LOS ANGELES, CA – JUNE 24: Jemele Hill (L) and Michael Smith at the Celebrity Basketball Game, presented by Sprite and State Farm, during the 2017 BET Experience, at Los Angeles Convention Center on June 24, 2017 in Los Angeles, California. (Photo by Paras Griffin/Getty Images for BET)

Hill’s suspension came after the host’s tweets telling people to boycott the Cowboys and their advertisers.

Over twelve hours later, Hill reversed course and said that she wasn’t advocating for an NFL boycott, but ESPN felt that the damage was already done and suspended her.

“Jemele Hill has been suspended for two weeks for a second violation of our social media guidelines,” the statement read. “She previously acknowledged letting her colleagues and company down with an impulsive tweet.

“In the aftermath, all employees were reminded of how individual tweets may reflect negatively on ESPN and that much actions would have consequences,” it continued. “Hence this decision.”

Hill targeted Jerry Jones after the Dallas Cowboys owner stated that players who disrespect the flag would not play for his team.

“I know this, we cannot … in the NFL in any way give the implication that we tolerate disrespecting the flag,” Jones, also the team’s general manager, said after a 35-31 loss to Green Bay.

“We know that there is a serious debate in this country about those issues, but there is no question in my mind that the National Football League and the Dallas Cowboys are going to stand up for the flag. So we’re clear.”

On Monday morning, Cowboys CEO and director of player personnel, Stephen Jones, said his father has never told his players what to do when it comes to the national anthem.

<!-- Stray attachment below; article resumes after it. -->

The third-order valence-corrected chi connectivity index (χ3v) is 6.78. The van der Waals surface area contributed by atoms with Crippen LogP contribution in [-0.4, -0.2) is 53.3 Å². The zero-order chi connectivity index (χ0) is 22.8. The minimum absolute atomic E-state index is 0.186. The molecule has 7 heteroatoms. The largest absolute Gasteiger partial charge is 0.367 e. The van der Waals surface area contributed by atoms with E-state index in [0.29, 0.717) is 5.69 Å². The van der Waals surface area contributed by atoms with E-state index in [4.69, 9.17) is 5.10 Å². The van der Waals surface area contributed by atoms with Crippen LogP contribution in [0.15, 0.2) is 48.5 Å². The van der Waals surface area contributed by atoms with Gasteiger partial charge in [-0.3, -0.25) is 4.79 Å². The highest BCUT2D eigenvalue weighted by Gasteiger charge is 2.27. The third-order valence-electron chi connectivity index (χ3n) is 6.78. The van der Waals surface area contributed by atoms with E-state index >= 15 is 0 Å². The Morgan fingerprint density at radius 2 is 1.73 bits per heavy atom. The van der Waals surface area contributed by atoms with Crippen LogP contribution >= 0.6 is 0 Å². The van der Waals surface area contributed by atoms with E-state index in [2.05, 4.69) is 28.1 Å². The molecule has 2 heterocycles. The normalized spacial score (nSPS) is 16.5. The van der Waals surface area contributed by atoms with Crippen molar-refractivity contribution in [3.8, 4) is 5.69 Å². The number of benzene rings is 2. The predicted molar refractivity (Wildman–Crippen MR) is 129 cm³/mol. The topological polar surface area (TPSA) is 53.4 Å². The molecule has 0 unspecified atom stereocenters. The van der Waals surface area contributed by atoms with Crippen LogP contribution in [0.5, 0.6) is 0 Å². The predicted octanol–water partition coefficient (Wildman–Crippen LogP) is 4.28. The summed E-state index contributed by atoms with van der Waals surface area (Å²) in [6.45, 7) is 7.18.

“I haven’t had a chance to sit down with Jerry since his interview,” Jones told the G-Bag Nation on 105.3 The Fan. “I know this. He’s been very pleased. I think we’ve had great communication with our players in terms of the way to do things in terms of how we can certainly have respect and be sensitive to the things that they’re faced with as we did in Arizona. But at the same time, I think they understand and trust Jerry, trust our organization that we also need to pay the proper respect to the flag.

I think they’ve had a great understanding. Jerry’s never told them to do anything, he’s always asked them to. I know we’ve been very pleased with the way we’ve handled it … our players as a team, as an organization, the way we’ve handled obviously a very difficult situation.”

Hill previously violated ESPN’s social media policy when she called President Donald Trump a “white supremacist” and “bigot” on Twitter.

Hill said Trump was “a white supremacist who has largely surrounded himself w/ other white supremacists.” She wrote that he was “the most ignorant, offensive president of my lifetime.” She called him a bigot and said it was the height of white privilege to ignore his white supremacy because it wasn’t a threat. “Well, it’s a threat to me,” she typed.

ESPN later distanced itself from Hill’s remarks.

“Jemele has a right to her personal opinions, but not to publicly share them on a platform that implies that she was in any way speaking on behalf of ESPN,” said Josh Krulewitz, network spokesman. “She has acknowledged that her tweets crossed that line and has apologized for doing so. We accept her apology.”

Hill appeared in her regular co-hosting slot that night.

Later, she tweeted a statement to “address the elephant in the room.”

“My comments on Twitter expressed my personal beliefs,” she wrote. “My regret is that my comments and the public way I made them painted ESPN in an unfair light. My respect for the company and my colleagues remains unconditional.”

Hill was supported by the National Association of Black Journalists, which issued a statement saying it “supports Hill’s First Amendment rights on all matters of discussion, within and outside the world of sports, as they do not impinge on her duties as a host and commentator.”

The debate over her remarks and right to say them reverberated across social media.

(© Copyright 2017 CBS Broadcasting Inc. All Rights Reserved. The Associated Press contributed to this report.)